From there, I just threw different foods into the air fryer to see what happened. Leftover French fries and falafel were surprisingly returned to an edible state after lingering in the refrigerator for a few hours, and any frozen Trader Joe’s convenience entree came out better than putting it in the oven. Carrots, brussels sprouts, and potatoes all roasted perfectly, perhaps even crispier than when in the oven. The biggest challenge I faced was when I removed a 1-pound ribeye steak from the sous vide, and realized that the single large burner on my stove was totally broken. How the hell am I going to sear this thing?
Image: Pomax, CC BY-NC-ND
This was the real test. I couldn’t count on any of the smaller burners on my stove to produce enough heat to effectively sear the steak, but the air fryer was already heated to an appropriate 400 degrees Fahrenheit. I crossed my fingers, and gently placed the cooked steak onto the top rack, and hoped that it wouldn’t ruin my dinner. After just three minutes in the air fryer, I had a steak that was perfectly seared on both sides — a Maillard reaction to truly envy — and still nice and medium rare on the insides.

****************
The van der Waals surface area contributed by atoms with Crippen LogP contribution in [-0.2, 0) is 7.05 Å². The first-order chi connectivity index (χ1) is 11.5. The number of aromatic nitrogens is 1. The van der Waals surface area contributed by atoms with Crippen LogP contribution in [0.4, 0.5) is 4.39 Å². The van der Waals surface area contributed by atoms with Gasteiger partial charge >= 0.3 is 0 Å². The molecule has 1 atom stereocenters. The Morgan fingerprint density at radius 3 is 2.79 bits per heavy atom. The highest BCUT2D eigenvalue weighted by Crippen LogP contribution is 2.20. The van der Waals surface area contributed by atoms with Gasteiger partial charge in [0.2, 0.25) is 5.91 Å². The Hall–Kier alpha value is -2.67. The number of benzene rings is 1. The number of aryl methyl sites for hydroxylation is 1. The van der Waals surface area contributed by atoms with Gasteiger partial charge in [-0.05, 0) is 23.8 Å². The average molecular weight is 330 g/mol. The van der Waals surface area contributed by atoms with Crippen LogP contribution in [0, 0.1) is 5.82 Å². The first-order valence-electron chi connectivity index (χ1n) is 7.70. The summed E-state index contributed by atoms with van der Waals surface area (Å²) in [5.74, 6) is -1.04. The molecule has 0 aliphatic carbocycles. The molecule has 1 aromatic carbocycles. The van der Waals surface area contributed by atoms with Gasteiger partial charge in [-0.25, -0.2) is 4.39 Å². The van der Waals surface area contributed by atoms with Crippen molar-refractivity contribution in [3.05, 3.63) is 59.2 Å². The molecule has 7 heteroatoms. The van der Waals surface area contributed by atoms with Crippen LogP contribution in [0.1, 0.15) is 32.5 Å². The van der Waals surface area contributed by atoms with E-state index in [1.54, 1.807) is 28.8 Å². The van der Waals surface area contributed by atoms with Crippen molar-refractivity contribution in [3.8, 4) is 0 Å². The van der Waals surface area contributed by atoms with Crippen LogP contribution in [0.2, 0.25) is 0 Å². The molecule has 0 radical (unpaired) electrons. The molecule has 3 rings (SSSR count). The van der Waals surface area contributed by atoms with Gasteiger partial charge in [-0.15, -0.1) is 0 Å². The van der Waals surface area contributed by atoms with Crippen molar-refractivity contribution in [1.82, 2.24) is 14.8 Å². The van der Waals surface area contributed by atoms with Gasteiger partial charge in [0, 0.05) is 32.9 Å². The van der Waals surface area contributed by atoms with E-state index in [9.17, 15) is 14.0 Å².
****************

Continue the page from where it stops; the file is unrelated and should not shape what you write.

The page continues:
By now, I was practically declaring victory over my terrible kitchen, and moved the air fryer on top of the stovetop so that the giant hunk of metal could at least be useful for one thing. I decided to really push my limits when I acquired a few small silicone baking pans from a nearby Japanese dollar store — could I actually bake an entire cake in the air fryer? The answer was a resounding yes. The three-layer buttermilk banana bread cake that I baked in just under an hour in that machine was impossibly tender and rich, and cooked perfectly throughout.
The combination of the sous vide machine and the air fryer was ultimately able to replace a great deal of my kitchen needs. I started to use the microwave more than ever before, melting small amounts of butter in record time and steaming individual portions of vegetables, both of which I had previously just done on the stove top. At this point, the only thing that I haven’t figured out how to do satisfactorily is boil pasta, but I’m not really much of a pasta-eater anyway. If it means staying away from my stress-inducing stove, I’m happy to leave that up to the professionals.